Encrypted messaging service WhatsApp criticized as 'a secret place to hide' for terrorists

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WhatsApp has been criticized for failing to help police following the revelation that Khalid Masood used the encrypted messaging service shortly before running down numerous people and stabbing a policeman to death in London last week.

The UK home secretary Amber Rudd spoke out over the weekend, saying that police and other agencies should be granted access to encrypted messages with a view to countering future terrorist attacks. Later this week, Rudd is due to meet with technology leaders to talk about how the government should be able to access messages protected by end-to-end encryption -- something already dropped from the controversial snooper's charter.

While indicating that she would prefer technology companies -- including social media companies and websites -- to comply with her requests voluntarily, Rudd said she would not rule out introducing legislation to force them to cooperate. Despite the suggestion made by the home secretary, a spokesperson for WhatsApp said the company is cooperating fully with the investigation into the Westminster attack.

Speaking on the Andrew Marr Show on Sunday, Rudd said:

It is completely unacceptable. There should be no place for terrorists to hide. We need to make sure that organizations like WhatsApp, and there are plenty of others like that, don't provide a secret place for terrorists to communicate with each other [...] in this situation, we need to make sure that our intelligence services have the ability to get into situations like encrypted WhatsApp.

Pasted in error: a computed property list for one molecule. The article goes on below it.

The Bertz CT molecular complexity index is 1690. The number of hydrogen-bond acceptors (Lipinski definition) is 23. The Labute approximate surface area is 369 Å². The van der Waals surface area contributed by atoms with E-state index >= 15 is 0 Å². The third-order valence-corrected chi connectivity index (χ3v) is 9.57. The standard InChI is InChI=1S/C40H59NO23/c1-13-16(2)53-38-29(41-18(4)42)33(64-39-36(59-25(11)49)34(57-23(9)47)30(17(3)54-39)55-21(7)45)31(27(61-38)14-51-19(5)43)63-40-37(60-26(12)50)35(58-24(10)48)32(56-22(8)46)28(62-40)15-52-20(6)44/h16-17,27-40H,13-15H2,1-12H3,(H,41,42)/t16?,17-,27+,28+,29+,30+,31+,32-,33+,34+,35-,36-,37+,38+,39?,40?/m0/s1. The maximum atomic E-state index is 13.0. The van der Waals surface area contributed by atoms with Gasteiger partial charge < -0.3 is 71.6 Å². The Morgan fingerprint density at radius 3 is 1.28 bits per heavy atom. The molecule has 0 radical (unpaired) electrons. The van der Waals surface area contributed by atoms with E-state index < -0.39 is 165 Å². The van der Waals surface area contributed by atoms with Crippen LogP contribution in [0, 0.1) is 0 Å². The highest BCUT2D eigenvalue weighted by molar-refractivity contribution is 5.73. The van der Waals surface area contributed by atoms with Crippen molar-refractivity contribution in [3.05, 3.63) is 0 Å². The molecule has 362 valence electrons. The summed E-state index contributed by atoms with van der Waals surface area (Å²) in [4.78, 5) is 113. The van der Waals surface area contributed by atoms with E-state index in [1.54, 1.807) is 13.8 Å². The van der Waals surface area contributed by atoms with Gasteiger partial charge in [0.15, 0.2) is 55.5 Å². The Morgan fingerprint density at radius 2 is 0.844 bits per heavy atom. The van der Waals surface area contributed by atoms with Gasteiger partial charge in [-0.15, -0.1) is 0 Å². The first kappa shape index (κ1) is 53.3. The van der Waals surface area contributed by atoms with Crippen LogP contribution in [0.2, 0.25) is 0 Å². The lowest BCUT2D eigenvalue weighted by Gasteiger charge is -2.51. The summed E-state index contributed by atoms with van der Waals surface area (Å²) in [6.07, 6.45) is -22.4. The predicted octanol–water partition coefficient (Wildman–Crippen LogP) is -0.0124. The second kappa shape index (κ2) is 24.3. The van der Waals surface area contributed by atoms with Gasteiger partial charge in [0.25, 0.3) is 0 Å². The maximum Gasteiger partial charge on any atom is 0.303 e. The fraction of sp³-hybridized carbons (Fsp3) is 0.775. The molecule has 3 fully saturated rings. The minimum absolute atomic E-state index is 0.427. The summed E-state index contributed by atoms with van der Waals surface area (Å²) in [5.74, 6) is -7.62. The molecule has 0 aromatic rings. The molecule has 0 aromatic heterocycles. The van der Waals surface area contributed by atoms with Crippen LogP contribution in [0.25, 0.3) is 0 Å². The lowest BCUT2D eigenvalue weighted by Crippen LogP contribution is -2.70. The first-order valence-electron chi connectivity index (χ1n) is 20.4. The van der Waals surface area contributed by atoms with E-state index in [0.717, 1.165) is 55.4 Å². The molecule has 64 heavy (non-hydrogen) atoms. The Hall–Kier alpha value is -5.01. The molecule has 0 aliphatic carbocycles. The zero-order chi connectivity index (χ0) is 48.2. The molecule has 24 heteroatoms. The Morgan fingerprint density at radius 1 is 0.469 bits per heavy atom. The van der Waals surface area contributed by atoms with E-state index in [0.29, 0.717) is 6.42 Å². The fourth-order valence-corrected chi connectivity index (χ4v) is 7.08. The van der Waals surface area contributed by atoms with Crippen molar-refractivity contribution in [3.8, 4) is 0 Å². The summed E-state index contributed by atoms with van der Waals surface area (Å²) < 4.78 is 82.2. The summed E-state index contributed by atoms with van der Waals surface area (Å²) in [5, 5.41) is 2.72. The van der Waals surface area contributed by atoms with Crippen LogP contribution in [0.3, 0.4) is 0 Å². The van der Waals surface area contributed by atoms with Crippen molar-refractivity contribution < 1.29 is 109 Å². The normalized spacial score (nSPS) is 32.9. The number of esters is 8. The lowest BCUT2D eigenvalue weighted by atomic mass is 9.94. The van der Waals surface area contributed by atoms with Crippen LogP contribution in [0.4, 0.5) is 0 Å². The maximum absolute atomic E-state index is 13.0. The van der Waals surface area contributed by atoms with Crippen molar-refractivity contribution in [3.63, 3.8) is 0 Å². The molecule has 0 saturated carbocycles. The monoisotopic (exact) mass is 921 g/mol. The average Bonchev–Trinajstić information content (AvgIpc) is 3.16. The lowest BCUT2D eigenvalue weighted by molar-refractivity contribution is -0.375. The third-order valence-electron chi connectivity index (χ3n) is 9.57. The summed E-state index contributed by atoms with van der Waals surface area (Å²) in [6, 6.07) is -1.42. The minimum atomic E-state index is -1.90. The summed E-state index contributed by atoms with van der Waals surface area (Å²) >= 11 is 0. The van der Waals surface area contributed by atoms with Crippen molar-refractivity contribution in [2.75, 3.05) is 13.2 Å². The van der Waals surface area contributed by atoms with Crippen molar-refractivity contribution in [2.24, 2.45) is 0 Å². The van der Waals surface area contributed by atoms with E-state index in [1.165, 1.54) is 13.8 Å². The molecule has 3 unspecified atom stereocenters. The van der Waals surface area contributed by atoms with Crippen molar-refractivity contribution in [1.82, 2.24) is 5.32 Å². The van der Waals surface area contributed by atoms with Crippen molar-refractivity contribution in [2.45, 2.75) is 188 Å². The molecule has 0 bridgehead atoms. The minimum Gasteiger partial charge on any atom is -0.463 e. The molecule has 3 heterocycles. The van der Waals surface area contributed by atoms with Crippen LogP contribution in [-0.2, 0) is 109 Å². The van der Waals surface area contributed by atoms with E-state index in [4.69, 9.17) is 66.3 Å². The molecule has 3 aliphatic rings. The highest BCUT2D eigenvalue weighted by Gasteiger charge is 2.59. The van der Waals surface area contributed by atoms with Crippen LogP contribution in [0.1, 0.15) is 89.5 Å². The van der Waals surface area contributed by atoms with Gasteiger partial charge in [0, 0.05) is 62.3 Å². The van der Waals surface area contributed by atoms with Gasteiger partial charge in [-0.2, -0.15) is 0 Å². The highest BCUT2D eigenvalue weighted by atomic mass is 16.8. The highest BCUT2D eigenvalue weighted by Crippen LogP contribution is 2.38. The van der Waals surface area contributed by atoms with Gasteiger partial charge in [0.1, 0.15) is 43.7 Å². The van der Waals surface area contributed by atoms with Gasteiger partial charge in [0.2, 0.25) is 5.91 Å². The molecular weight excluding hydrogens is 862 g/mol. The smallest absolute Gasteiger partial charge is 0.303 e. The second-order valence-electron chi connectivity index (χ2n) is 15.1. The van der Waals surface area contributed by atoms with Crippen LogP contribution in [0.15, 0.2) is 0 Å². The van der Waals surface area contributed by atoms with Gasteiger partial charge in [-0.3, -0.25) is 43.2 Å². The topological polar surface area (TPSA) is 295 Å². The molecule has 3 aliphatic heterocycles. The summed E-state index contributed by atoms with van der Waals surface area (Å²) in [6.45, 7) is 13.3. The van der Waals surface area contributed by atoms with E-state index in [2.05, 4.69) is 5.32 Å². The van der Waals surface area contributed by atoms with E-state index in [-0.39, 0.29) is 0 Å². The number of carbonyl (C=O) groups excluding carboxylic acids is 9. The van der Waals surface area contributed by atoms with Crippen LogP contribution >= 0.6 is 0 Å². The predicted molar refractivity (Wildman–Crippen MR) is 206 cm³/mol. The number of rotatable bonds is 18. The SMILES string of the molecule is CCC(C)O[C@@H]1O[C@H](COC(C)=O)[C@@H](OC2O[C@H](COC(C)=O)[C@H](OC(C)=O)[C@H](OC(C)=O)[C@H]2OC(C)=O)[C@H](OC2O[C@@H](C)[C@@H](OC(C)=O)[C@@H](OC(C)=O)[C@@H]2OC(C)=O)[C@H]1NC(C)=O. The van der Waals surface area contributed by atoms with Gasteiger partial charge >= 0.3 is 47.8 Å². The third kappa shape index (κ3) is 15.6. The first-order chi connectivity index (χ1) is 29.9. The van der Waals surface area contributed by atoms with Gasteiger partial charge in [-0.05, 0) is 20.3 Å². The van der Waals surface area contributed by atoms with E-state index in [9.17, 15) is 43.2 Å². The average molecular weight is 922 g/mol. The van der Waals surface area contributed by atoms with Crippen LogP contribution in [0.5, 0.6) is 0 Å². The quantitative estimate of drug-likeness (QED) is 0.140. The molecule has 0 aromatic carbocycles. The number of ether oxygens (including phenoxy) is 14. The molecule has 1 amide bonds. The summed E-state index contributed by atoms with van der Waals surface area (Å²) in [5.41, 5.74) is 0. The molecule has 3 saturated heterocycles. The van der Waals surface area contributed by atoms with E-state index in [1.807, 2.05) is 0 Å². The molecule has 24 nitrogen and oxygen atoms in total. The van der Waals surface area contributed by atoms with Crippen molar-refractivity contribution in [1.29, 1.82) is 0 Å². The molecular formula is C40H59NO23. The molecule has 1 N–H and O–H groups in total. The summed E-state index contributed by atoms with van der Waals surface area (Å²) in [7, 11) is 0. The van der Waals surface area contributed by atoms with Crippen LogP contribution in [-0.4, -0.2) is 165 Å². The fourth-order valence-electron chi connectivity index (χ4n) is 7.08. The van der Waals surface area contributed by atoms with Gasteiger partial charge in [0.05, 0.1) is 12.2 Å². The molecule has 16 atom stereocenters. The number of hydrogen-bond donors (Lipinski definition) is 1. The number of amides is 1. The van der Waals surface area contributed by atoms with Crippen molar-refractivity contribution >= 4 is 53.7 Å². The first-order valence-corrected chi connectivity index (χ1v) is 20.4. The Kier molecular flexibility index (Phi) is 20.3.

At the moment, all that is known is that Masood's phone was connected to WhatsApp moments before he committed the attack. The use of end-to-end encryption means that it is not possible to tell what, if anything, he communicated via the messaging service.

Rudd's suggestion that access should be granted to encrypted messages is something that will strike a nerve among privacy advocates. Apple's Tim Cook is among those to have previously spoken out against building backdoors into encrypted services which could then be used and abused by governments. The home secretary has a message for him: "I would ask Tim Cook to think again about other ways of helping us work out how we can get into the situations like WhatsApp on the Apple phone."

Opponents of backdoors into services or other ways of bypassing encryption and other security methods say that it would mean reducing security and privacy for everyone. Supporters argue that the security feature can be misused to hide crime.

Jim Killock from digital rights organization Open Rights Group warns:

Compelling companies to put backdoors into encrypted services would make millions of ordinary people less secure online. We all rely on encryption to protect our ability to communicate, shop and bank safely.

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